I’ve combined these two herbs in this post because one of them I can’t seem to grow. Because dill doesn’t like my yard, I’ve grown fennel in it’s place.
The two herbs are not interchangeable for cooking and seasoning, as they are both different, but as far as gardening goes, they are similar. They are both airy and lacy and have big yellow, open flowers that attract beneficials.
I first grew dill in my New Hampshire yard. I absolutely loved the flowers that came at the end of the season, which attracted good bugs. Here in Florida I have tried numerous times to grow it without success. This potted dill you see here was grown from seeds.
Aside from the fact that the raccoons dug around in the pot one night, it looks pretty good.
Fennel on the other hand grows all on it’s own. It is considered a perennial. It has successfully re-seeded itself in my front yard and I’ve seen caterpillars on it in past years. And often the stalks will last into the following year. Here in Florida that happens with many vegetables.
Unfortunately the brown lizards ate all the worms, so I didn’t see any turn into Swallowtail butterflies.
Both dill and fennel have seeds that form on the flowers and are very easy to save. Because I don’t have luck with dill, I have photos of fennel seeds only.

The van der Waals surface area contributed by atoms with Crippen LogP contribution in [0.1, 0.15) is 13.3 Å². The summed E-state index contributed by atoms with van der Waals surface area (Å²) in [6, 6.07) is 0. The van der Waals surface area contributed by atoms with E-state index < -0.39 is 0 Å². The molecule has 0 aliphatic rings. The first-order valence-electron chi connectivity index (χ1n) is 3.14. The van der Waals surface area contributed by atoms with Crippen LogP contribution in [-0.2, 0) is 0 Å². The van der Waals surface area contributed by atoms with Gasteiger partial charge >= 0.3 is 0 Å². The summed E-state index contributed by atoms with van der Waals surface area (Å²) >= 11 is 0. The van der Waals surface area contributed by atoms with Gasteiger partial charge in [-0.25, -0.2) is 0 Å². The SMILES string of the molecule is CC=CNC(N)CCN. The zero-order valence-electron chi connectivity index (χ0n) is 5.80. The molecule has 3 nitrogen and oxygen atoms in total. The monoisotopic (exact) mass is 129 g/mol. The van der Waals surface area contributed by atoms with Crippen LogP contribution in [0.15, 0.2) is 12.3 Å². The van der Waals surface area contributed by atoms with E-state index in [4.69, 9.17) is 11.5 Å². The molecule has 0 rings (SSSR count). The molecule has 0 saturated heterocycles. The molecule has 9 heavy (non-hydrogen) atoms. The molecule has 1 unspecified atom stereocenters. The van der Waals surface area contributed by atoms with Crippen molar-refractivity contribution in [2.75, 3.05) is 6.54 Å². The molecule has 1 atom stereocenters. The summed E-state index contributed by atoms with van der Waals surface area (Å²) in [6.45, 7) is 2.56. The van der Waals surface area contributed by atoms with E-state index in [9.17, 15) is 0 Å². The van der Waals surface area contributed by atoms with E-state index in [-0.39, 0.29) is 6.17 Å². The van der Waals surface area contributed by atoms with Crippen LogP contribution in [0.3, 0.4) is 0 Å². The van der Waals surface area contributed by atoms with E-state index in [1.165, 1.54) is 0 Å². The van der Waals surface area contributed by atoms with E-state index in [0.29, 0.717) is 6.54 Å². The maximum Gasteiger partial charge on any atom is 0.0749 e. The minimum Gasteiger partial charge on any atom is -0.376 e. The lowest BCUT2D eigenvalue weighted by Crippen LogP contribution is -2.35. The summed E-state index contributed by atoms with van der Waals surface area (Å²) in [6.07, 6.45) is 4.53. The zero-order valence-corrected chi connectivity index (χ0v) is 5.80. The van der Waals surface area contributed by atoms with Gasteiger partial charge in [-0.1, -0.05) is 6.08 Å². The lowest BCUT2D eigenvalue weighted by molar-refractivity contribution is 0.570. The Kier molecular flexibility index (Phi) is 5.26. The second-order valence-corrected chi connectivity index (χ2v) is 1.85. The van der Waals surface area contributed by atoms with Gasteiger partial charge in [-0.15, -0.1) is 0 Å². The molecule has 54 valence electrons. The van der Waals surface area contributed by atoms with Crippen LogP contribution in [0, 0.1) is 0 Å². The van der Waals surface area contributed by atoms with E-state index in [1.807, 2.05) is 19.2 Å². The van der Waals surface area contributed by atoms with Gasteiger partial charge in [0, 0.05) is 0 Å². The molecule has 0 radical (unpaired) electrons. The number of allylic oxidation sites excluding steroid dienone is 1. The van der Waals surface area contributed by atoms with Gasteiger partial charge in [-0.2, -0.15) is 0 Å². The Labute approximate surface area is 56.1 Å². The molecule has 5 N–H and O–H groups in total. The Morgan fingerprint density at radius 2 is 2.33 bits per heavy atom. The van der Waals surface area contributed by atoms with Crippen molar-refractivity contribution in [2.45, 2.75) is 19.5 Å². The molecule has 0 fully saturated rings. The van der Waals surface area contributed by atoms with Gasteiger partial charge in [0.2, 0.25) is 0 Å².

Fennel easily grows from seeds. I have some plants that have sprung up along the front of the house. This year I saw no caterpillars on them, but I like to have them just in case a butterfly comes by to lay her eggs.
Here in Florida it does not feel like the end of summer transitioning into Fall. The September garden is overgrown and producing little. My garden looks like a mess. Temperatures are still in the 90’s and it’s too hot to stay outdoors for any length of time. I water the garden at least once a day, and usually twice, and it still wilts in the heat.
I now have two new bell pepper plants growing from seeds. One is tall and has given me a few green peppers. The other is still tiny. You can see the big (old) pepper plant in the raised bed, front left area. The peppers are small and thin walled, but I use them in cooking.
I’ve cut back the eggplant once more and haven’t had an edible eggplant from it in a long time.
The tomatoes are long and gangly and will probably just die before they produce edible tomatoes. I may try to grow them again in early spring.
And I have a couple of squash plants – one has a tiny squash growing. I honestly can’t remember what type of squash it is. Either a winter / butternut or spaghetti squash. I threw seeds in the dirt to see what would happen. I can’t grow summer squash or zucchini for some reason. (This little squash rotted and fell off the vine.)
The most beautiful plant in my vegetable garden right now is the fennel. I had two plants and one died, but the other has grown tall stalks of pretty yellow flowers which bring bees every day. This is why I let my plants continue to grow even if they don’t produce. Their flowers bring bugs searching for nectar and birds hop through the garden in search of bugs for dinner. Eventually seeds will form.